The potential to test and express one’s loyalty arose from the structure of the exams. Examinees were subject to an oral and a written examination. Officials with higher levels of education had to speak about a topic selected by the committee and compose an essay. Those with lower levels of education only had to write down a text. The topics varied greatly across Transylvania, but they basically revolved around three larger issues: a rather general one with certain national content, a professional one, and a question that involved some aspect of the applicant’s personal life. The first dealt with history, geography, or culture, inviting the candidates to talk about national issues. They were free to decide whether to tell a boiler-plate version or deviate from it, and in case of the latter they could also choose the extent of the deviation. This usually was not surprising, especially for those who entered public service after 1919, because they were requested to take a competency exam that usually contained similar questions.54 A language exam, however, was slightly different. Manner of expression was the main issue in principle, not content.55

The second type, the professional question, was either strictly professional (a description of one’s working day or an outline of the rights and duties of the communal administration) or obliged the applicant to discuss the social roles of public servants, especially in rural areas, where the state was perceived as the main driver of modernization and progress. It certainly reflected the self-perception of the state and created a situation in which the candidates could prove their loyalty to the state project through the imaginary enactment of these duties. Essay topics in this category ranged from the role of village notaries in the fight against alcoholism to their role in the peaceful coexistence of minorities and Romanians.56

The third type of language exam question, which involved some aspect of the applicant’s personal life, was often posed in a general manner to rural officials and usually more specifically to urban officials, implicitly differentiating the role of the state in the two social spaces. While rural officials were seen as missionaries of modernization, urban ones were expected to set an example of urban middle-class life. Thus, examinees in urban areas were sometimes asked to describe how they had spent their most recent holidays or to summarize the content of a novel they had recently read, while village employees were asked to give general description of their personal lives or recount a few significant events from them.57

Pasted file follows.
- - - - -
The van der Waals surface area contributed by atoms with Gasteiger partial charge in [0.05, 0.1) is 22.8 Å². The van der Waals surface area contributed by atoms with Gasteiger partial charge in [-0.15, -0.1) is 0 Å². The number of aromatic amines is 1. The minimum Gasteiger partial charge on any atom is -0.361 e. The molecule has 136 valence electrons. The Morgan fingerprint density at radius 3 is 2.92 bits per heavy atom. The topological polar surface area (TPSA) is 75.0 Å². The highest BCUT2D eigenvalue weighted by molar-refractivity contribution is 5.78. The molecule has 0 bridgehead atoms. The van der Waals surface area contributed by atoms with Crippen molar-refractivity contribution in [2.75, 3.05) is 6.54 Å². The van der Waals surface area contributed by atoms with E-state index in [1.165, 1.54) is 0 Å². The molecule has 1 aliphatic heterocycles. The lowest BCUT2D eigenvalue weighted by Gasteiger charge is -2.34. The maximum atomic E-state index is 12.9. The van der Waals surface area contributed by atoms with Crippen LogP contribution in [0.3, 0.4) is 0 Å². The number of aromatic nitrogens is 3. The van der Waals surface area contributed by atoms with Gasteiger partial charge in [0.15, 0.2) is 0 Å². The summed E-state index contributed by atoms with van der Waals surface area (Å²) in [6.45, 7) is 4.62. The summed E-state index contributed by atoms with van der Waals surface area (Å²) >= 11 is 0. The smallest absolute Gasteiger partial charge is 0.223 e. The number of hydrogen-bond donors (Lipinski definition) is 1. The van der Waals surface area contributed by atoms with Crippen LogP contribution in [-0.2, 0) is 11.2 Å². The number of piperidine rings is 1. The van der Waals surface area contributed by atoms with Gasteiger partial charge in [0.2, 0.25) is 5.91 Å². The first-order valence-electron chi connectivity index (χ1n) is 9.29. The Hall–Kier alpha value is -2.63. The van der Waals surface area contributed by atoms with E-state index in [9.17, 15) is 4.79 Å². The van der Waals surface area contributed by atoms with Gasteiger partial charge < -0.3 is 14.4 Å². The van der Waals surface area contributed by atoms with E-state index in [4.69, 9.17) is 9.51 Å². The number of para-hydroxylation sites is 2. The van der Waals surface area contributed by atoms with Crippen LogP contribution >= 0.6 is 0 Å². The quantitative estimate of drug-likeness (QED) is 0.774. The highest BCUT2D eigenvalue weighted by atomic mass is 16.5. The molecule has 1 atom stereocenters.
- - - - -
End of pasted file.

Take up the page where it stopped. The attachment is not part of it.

How could these different types of questions trigger broader questions of identification? The topics themselves were certainly indicators of the expectations of the examiners. The candidates could decide how to frame their answers and themselves, i.e. whether to portray themselves as mere professionals or whether to relate to national issues in their discussions of the foundations of the nation-state in history and culture, indicating loyalty and identification beyond the obvious sense of duty. While in principle the exams were not about the content of the text but rather only the mastery of the language, the applicants could hardly have failed to consider the perceived expectations of those assessing the essays.

In the light of this general pattern, it is not surprising that most candidates tried to portray themselves as professionals and members of a specialized professional body. Within this general framework, however, there was significant room to express how exceptionally attached and loyal some applicants were. It was customary to emphasize one’s long and dutiful public service58 or for an applicant to boast of his or her credentials as a competent administrator, indispensable to the future of the country. One finds a very interesting variety of this professional identification with the state in the essay by applicant David Eugen.59 Eugen expressed his extraordinary devotion to Romania by portraying himself as an orphan who had found his new family and home in the community of Romanian public servants.

Although a detailed analysis of essays written by a large enough number of examinees from different backgrounds on the same topic60 reveals intriguing, small deviations from a general pattern of identification, the exams offered primarily a relatively easy and comfortable strategy of identification as a professional public servant whose loyalty was strong without necessarily containing any unambiguous acceptance of Romanian nationalist discourse. The whole process was designed to steer the candidates towards this kind of professional identification, and even in situations in which other possibilities were available most of them opted for this one. There was also a clear difference between the urban and rural personnel. In the case of the former, they had to act as role models of middle-class life, while in the case of the latter they were supposed to serve as pioneers of the state in improving conditions in the villages. In this world, the city as characterized in the essays was a world of progress driven by the state where the nationalities coexisted peacefully, enjoying the equality of civic rights (again a reproduction of the state’s perception of itself).